Research Article | Open Access
Sami A. Gabr, Ahmad H. Alghadir, "Evaluation of the Biological Effects of Lyophilized Hydrophilic Extract of Rhus coriaria on Myeloperoxidase (MPO) Activity, Wound Healing, and Microbial Infections of Skin Wound Tissues", Evidence-Based Complementary and Alternative Medicine, vol. 2019, Article ID 5861537, 14 pages, 2019. https://doi.org/10.1155/2019/5861537
Evaluation of the Biological Effects of Lyophilized Hydrophilic Extract of Rhus coriaria on Myeloperoxidase (MPO) Activity, Wound Healing, and Microbial Infections of Skin Wound Tissues
Impaired wound healing was mainly associated with severe microbial infections which significantly affect diagnostic and therapeutic strategies. Thus, in this study, the potential wound healing activity, anti-inflammatory, and antimicrobial activity of an aqueous extract of Rhus coriaria extract (AERc) were evaluated by wound contraction, scar formation, period of epithelization, MPO enzyme activity, collagenase-2 (MMP-8), hydroxyproline (HPX), and collagen deposition as markers of wound healing at different days of postwound. Phytoconstituents, microbial activity, and fibrogenic markers were screened by HPLC, disc-diffusion, and colorimetric assays. The animals were treated with Rhus coriaria extract (AERc) concentrations at doses of 5 mg.kg−1and 10 mg.kg−1, respectively. On days 6 and 9, the AERc-treated animals at doses of 5 mg.mL−1 and 10 mg.mL−1 exhibited a significant reduction in the wound area, increased deposition of collagen, HPX, and reduction in MMP-8, and MPO enzyme activity when compared with controls. Scar formation and epithelization were completed in 10 days compared to controls. In addition, in wounds infected separately with Staph. aureus or P. aeruginosa, the AERc extract significantly improved wound contraction, deposition of collagen, and HPx and reduced MMP-8 and MPO concentrations, with complete epithelization of wounds in 10-13 days compared to the saline-treated group. Hydrolyzable tannins, gallic acid, quercetin, and myricetin were the most common active components of AERc. In vitro, the AERc and its components were effective against a set of microbes especially Staph. aureus, P. aeruginosa, and Staph. aureus (MRSA). In conclusion, the results showed that antimicrobial, anti-inflammatory, and antioxidant activity of Rhus coriaria extract suggested its importance as a target for formulation of novel drugs against many microbial infections with minimal side effects and could play a good potential role in accelerating wound healing activity via promoting myofibroblast activity, increase of hydroxyproline and collagen deposition, and regulation of MMP-8 and MPO enzyme activities.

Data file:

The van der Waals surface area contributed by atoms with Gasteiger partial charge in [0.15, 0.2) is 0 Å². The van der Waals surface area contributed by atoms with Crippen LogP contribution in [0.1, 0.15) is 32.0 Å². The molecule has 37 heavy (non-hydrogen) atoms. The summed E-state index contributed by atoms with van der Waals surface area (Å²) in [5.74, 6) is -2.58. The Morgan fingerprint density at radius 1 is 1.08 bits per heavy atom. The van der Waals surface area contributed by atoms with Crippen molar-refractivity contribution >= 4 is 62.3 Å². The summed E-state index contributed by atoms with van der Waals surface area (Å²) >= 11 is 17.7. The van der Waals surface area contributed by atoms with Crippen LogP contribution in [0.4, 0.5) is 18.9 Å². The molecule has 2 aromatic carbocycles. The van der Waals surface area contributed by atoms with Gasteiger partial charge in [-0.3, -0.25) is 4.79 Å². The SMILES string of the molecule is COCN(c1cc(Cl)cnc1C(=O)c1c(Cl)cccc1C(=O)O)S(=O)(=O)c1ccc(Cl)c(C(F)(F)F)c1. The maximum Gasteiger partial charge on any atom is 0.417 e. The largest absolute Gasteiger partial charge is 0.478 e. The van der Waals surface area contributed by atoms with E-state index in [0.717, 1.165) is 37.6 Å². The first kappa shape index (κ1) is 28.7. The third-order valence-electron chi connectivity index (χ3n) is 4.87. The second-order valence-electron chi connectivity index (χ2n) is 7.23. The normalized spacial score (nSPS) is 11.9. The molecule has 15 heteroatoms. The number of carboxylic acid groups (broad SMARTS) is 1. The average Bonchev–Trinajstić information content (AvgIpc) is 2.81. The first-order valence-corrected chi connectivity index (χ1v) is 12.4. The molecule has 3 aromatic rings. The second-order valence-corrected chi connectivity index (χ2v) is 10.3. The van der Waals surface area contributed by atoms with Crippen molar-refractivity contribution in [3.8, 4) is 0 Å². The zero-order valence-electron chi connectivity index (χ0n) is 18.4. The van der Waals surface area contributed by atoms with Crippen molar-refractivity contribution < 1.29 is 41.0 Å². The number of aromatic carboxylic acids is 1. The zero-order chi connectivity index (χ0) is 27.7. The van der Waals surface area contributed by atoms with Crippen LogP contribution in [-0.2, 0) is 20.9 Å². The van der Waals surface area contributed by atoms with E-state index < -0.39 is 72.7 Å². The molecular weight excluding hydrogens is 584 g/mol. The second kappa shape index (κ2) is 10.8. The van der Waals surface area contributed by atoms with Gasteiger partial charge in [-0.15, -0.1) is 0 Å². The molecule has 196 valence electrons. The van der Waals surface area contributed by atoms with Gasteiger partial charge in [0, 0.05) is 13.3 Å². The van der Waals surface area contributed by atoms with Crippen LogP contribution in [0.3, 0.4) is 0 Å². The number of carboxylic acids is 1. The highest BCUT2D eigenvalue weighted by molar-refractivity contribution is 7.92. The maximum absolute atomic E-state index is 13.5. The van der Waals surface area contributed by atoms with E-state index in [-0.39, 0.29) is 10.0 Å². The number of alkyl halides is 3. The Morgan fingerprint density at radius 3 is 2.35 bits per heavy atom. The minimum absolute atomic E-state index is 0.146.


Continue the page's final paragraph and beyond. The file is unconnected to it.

Wound healing is considered as one of the most complicated biological processes which is performed through a cascade of four overlapping phases: hemostasis, inflammatory, proliferative, and maturation. These stages result in the death of old tissues and regeneration of new ones. However, any defect or irregularity in this process may lead to severe microbial infections and impairment in wound healing, subsequently causing diagnostic and therapeutic problems [1, 2]. In infected wounds, the concomitant killing of regenerating cells was reported resulting in the formation of unpleasant exudates, toxins, and finally poor or lack of healing process[3, 4]. Up till now, drugs that could have efficient biological activities to promote and improve the natural process of wound healing with the human body, have not been introduced . Consequently, to have a rapid healing process, we should prevent microbial infection and activate tissue repair processes .Thus, herbal medicines from natural sources have been shown to play an essential role in healthcare/promotion whereas about 80% of these plants have a globally ethnomedical use .
Among these herbal medicines is Rhus coriaria L. (Anacardiaceae), known as sumac, a wild edible-medicinal plant growing in tropical and temperate regions worldwide . Sumac is one of the herbal plants traditionally used in the treatment of many diseases, including diabetes, cancer, and stroke [7–11]. Sumac was shown to have numerous health properties including antioxidant , antifibrogenic , antitumorigenic activities , and hypoglycaemic . In addition, all parts of R. coriaria plants are known to possess nonmutagenic, fever reducing, DNA protective, antiseptic, antifungal, antibacterial, antioxidant, anti-ischemic, hypouricaemic, hypoglycaemic, and hepatoprotective properties, which support its traditional uses as wound healing agent particularly in infected wounds .